I don’t know. It’s just gonna be, like—people are like—just the idea of people, I don’t know, driving aimlessly in their cars being like, “I was already depressed! Like, this is not helping!

jesse

[Laughs.] “I thought this was an interview—I thought this was a comedy show!”

eugene

[Laughing.] Like, “Don’t you—don’t you have one—like what’s one nice thing that’s happened?” And then I’m like, “Nothing!” [Jesse laughs.] “I thought there would be peace and there is none!” No, but I have been cooking a lot. [Jesse laughs.] Because I’m not allowed to go anywhere because of the pandemic. I mean, I like cooking. I mean, I’ve been—[chuckles] I mean, successfully looking up local farms. And I found one, not far away, that delivers. So, I’ve—today I got some sausage and chicken hearts and eggs. I’m not a lunatic. But that’s what they had. But it’s—so I’m doing fun projects. Like ordering chicken hearts.

jesse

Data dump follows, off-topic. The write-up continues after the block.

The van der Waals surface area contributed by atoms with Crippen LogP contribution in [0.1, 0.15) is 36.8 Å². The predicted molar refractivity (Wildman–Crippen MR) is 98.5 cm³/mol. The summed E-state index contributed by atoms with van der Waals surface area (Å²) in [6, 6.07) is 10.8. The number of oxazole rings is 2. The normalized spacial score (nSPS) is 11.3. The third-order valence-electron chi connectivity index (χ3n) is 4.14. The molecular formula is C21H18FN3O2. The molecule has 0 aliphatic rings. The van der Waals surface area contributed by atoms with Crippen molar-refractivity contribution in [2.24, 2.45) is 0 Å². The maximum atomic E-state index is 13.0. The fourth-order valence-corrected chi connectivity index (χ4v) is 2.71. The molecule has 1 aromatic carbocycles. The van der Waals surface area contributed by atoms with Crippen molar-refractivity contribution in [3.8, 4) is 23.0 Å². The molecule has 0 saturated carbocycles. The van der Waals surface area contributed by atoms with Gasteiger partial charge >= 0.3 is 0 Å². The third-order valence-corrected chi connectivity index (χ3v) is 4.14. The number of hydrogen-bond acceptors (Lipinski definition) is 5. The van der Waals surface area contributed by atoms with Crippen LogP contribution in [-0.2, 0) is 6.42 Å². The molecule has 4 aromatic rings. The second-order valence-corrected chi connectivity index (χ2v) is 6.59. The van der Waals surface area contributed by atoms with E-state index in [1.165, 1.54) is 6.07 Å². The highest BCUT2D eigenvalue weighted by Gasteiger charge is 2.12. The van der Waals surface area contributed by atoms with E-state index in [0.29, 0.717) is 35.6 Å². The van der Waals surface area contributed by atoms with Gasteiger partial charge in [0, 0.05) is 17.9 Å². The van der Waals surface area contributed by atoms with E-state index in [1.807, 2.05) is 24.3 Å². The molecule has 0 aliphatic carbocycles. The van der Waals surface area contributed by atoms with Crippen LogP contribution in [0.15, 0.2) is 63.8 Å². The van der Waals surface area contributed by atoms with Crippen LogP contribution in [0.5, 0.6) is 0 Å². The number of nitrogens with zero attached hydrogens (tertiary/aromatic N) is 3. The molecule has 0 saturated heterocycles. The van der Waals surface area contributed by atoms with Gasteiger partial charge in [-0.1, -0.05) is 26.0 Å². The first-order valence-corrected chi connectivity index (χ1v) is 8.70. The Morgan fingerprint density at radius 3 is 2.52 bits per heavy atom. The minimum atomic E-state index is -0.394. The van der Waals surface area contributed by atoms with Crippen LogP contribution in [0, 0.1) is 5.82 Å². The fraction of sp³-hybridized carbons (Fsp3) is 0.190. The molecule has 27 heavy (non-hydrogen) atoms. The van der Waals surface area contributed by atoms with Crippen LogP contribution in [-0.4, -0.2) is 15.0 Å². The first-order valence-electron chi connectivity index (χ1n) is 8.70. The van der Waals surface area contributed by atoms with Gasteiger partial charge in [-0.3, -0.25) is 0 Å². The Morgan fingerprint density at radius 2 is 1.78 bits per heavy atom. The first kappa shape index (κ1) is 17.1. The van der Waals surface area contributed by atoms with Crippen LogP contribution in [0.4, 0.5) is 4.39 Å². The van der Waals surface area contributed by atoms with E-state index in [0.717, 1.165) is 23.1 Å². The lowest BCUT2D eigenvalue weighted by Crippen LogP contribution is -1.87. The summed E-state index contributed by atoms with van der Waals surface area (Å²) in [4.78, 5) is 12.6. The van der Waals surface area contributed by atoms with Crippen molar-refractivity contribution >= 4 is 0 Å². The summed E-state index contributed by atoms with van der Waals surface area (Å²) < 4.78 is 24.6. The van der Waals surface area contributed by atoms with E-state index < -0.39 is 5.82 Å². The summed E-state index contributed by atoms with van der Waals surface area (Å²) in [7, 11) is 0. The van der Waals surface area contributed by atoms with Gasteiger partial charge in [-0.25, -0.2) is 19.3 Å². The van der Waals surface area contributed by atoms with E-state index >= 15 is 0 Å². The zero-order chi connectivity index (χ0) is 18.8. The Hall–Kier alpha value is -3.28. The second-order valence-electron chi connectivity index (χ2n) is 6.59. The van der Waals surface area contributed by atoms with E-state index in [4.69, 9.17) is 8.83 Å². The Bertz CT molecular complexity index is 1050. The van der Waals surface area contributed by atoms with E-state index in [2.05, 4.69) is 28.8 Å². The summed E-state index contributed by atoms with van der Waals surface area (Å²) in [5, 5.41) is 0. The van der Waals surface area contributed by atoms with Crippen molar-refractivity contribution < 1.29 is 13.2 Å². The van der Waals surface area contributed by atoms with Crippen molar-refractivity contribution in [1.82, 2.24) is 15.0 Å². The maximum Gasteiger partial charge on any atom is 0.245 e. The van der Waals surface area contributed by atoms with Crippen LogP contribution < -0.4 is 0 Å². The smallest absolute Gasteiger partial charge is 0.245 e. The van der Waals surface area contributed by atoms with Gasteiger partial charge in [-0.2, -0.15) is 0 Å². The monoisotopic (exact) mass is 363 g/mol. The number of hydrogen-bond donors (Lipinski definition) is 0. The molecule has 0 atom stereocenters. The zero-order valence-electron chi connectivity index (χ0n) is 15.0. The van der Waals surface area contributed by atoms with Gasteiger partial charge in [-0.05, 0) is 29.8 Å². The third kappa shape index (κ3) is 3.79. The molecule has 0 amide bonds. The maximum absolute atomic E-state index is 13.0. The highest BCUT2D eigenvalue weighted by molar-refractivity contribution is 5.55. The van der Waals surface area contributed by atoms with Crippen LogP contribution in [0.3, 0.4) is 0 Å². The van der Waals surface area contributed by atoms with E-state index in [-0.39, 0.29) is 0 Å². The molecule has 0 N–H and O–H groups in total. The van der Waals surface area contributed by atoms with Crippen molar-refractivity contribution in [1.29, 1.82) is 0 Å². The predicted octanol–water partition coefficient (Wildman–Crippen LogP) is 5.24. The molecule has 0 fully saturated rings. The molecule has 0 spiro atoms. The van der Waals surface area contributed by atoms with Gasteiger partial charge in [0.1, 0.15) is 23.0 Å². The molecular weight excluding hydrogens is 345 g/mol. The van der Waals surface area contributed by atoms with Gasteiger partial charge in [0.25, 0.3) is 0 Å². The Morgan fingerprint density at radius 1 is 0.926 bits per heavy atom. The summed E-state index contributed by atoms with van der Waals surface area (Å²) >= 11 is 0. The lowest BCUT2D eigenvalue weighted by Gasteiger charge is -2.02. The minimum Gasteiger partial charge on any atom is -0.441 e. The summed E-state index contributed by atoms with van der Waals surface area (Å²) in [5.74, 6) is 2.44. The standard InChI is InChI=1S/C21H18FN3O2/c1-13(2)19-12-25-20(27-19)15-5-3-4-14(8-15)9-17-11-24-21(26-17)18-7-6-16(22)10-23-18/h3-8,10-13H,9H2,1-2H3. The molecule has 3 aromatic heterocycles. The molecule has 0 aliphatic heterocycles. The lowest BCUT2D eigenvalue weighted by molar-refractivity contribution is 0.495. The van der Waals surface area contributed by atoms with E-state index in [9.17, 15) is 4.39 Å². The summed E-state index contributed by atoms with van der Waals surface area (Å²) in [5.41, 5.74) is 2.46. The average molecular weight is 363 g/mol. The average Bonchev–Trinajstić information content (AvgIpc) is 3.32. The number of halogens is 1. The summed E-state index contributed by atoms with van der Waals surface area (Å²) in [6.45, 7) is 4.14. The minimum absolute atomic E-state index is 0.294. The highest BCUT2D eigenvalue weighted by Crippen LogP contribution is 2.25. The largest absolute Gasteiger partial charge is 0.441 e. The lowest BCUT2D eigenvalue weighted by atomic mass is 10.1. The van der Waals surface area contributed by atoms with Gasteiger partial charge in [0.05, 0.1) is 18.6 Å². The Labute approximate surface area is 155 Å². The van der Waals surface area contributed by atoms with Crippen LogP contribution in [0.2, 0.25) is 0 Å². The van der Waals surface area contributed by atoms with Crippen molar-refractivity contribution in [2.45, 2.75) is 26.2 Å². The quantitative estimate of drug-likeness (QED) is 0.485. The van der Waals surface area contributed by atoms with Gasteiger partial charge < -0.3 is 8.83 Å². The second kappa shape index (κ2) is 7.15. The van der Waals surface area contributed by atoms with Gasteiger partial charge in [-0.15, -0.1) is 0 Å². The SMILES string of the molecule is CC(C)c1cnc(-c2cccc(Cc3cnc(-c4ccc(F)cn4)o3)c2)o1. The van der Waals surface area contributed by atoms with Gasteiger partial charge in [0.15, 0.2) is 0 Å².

[Laughing.] And, I imagine, also figuring out what you do with chicken hearts.

eugene

Oh, you know. You grill ‘em. I didn’t have—I didn’t have a chicken heart recipe that I knew off-hand. Though I’ve made them before.

jesse

One of the stories in your documentary, It Started as a Joke—which is nominally about the comedy festival that you put on for a decade, the Eugene Mirman Comedy Festival. “It started as a joke” being a reference to the fact that the festival itself started as a joke—is that you’re a comedian who has always done goofy material that is not about your personally. It very much comes from your personal perspective, but there’s not a lot of stories about the life of Eugene Mirman in a Eugene Mirman bit, unless you—you know—started writing ridiculous letters to someone and seeing what the replies would be, or something. One of the stories in this is that in this final festival, you’re actually working on a little bit of material that is both that and also about this real thing that you were living through, your wife’s illness. How did it—how did it change your working life when your—when your wife was sick enough that it was, like, “Gosh, everyday counts.” Also, you know, you’re a professional comedian. You work the road for a living.

eugene